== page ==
WBB Rolls Past Hawkeyes, Earns Sunday Split
Coming off a disappointing loss in Mackey to Nebraska on Thursday, the Boilers badly needed to turn things around at home before a rough five-game stretch that includes two games against Maryland and one at East Lansing against MSU. Sharon Versyp's team did exactly that, using solid defense and timely post play to defeat Iowa, 90-73, posting their highest total of the season against a competitive foe. (Incarnate Word isn't quite ready for DI play yet.) Yes, I know, 73 is a lot if your defense played well. Bear with me.
The game got off to an inauspicious start like Thursday's did, as Logansport native Whitney Jennings hit a 3 to give the Hawkeyes an early 3-2 lead ... but even then, things weren't quite the same, as the Boilers got two quick layup opportunities, with Torrie Thornton hitting the second to go back in front. Ashley Morrissette blocked an Iowa shot, but the Hawkeyes got a lucky bounce on the rebound and scored on what was essentially a putback to lead 5-4 ... and that was it. April Wilson ran the court for an easy two, and the Boilers would not trail again (they were tied once in the second before a Bridget Perry three put them in front for good).
As is usually the case, defense keyed a run that got Purdue up safely in quarter 1. The Boilers forced 6 turnovers and committed none of their own, scoring 10 points on those and hitting enough of their other shots that even at 28-15, you got the feeling they weren't playing their best. The one warning sign was that they shot no free throws because they didn't draw any Iowa fouls - yeah, some of it was the usual see-no-evil officiating, but most of it was that Purdue either drove to the basket with ease or settled for jump shots, and at .650 for the quarter, it was hard to find fault with that approach. The one odd thing was the deviation in substitution: Dominique McBryde came in early, but only played a minute in Q1, and Tiara Murphy got 5 minutes, running the offense well and going 1 of 2 from behind the arc, but only played one minute the rest of the game.
Defense can't always keep offense down, though, and in Q2, Iowa showed why they're one of the better-shooting teams in the nation (.437 coming into Sunday, tied for 42nd), hitting 9 of 12 from the floor to cut the lead to 43-40 at halftime. With both teams red-hot from the field, both inside and outside the arc (Iowa was 5-5 at halftime; Purdue was shooting .600 overall and 5 for 7 from outside), you'd think there would be more scoring, but turnovers did play a significant factor on both sides, as the Boilers coughed it up 7 times in Q2, mostly on lazy passes (stop me if you've heard that before).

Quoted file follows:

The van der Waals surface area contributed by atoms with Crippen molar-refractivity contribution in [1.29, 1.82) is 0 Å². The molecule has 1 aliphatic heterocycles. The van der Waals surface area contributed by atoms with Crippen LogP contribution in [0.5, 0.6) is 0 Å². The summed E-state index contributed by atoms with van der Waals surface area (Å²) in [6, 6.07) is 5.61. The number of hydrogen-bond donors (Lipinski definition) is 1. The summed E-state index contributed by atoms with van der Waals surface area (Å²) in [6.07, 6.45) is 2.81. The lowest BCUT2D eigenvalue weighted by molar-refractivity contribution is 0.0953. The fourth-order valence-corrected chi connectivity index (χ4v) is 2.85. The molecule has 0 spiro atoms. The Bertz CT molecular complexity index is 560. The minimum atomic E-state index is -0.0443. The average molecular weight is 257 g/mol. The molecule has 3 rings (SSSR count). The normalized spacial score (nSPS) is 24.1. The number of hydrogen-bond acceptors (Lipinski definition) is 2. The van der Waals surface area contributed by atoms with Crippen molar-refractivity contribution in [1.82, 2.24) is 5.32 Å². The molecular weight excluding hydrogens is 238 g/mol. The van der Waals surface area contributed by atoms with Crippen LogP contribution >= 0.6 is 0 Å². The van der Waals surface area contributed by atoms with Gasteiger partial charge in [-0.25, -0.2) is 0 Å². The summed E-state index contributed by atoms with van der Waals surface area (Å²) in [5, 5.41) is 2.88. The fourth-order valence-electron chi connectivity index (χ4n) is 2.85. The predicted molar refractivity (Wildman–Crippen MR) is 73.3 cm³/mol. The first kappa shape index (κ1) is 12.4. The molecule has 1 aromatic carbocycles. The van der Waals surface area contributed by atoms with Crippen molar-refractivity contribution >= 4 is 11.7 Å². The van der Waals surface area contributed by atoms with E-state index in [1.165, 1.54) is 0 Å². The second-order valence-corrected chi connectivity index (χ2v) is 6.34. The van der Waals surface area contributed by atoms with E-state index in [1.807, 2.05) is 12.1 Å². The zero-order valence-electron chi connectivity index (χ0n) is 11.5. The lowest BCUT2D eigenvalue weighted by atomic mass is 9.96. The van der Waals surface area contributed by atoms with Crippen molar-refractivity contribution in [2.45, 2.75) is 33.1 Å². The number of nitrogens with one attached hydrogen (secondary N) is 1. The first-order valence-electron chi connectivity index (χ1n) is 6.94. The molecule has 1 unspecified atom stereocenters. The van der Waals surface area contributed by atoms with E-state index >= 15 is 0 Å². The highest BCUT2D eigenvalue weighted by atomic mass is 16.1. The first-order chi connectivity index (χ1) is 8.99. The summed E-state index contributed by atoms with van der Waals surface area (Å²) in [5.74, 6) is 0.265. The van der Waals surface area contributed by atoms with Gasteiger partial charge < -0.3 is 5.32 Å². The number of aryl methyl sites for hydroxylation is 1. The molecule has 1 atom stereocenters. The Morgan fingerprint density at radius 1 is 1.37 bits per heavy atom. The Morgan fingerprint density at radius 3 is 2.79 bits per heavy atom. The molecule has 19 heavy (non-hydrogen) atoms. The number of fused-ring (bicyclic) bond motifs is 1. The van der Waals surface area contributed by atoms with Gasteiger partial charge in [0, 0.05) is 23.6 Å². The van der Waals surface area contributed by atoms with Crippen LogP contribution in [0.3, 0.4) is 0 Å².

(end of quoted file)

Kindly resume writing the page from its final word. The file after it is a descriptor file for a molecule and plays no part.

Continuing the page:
Those who'd watched the second half of the men's game in Iowa City probably were expecting some of the same, but unlike in that game, Purdue came out in this one with significant second-half adjustments. As many teams might, Iowa decided that perhaps a zone would help to cool off the hosts ... but Purdue shot .688 in Q3, including 2 of 3 from three (both from Wilson). Iowa also topped the .600 mark, hitting 8 of 13 (.615), but notably, they missed all three 3s they shot. It's possible that the turning point came when an Iowa buzzer-beater was reviewed and determined to have been shot after the horn, changing a 69-65 game to 69-63, but really, it was more about Purdue's approach to breaking the zone.
Instead of settling for bad jump shots, the Good Gals regularly drove inside, using screens from Thornton and Bree Horrocks to attack the basket. If Wilson and Andreona Keys couldn't find a lane, they'd dump it to Dominique McBryde at the top of the key, or work it around to find an entry pass to Horrocks ... and today, every touch by the sophomore was a high catch-and-shoot, and her stats reflected that: 4-4 from the field, 1-1 at the line for 9 points in 24 minutes. (It's too bad some of her teammates are still doing that one-dribble-too-many thing. Iowa blocked or prevented a few paint shots because of that, and a few more opportunities were lost when the Boilers tried to make one pass too many.)
At this point in the season, it's hard to picture a team with a shorter bench than the Boilers, but Iowa played only seven players for the majority of the game (freshman Hannah Stewart played 3 minutes), so you knew with all the running that something was going to give, and it was Iowa's shooting. As their legs tired, Iowa's shots stopped falling, and even though Iowa changed up their defense again in Q4, Purdue methodically broke them down, going to the line 7 times and putting together a 21-7 run that made a 6-point game into a 20-point laugher; only a late three-point play by Ally Disterhoft got the Hawkeyes in double figures for the quarter.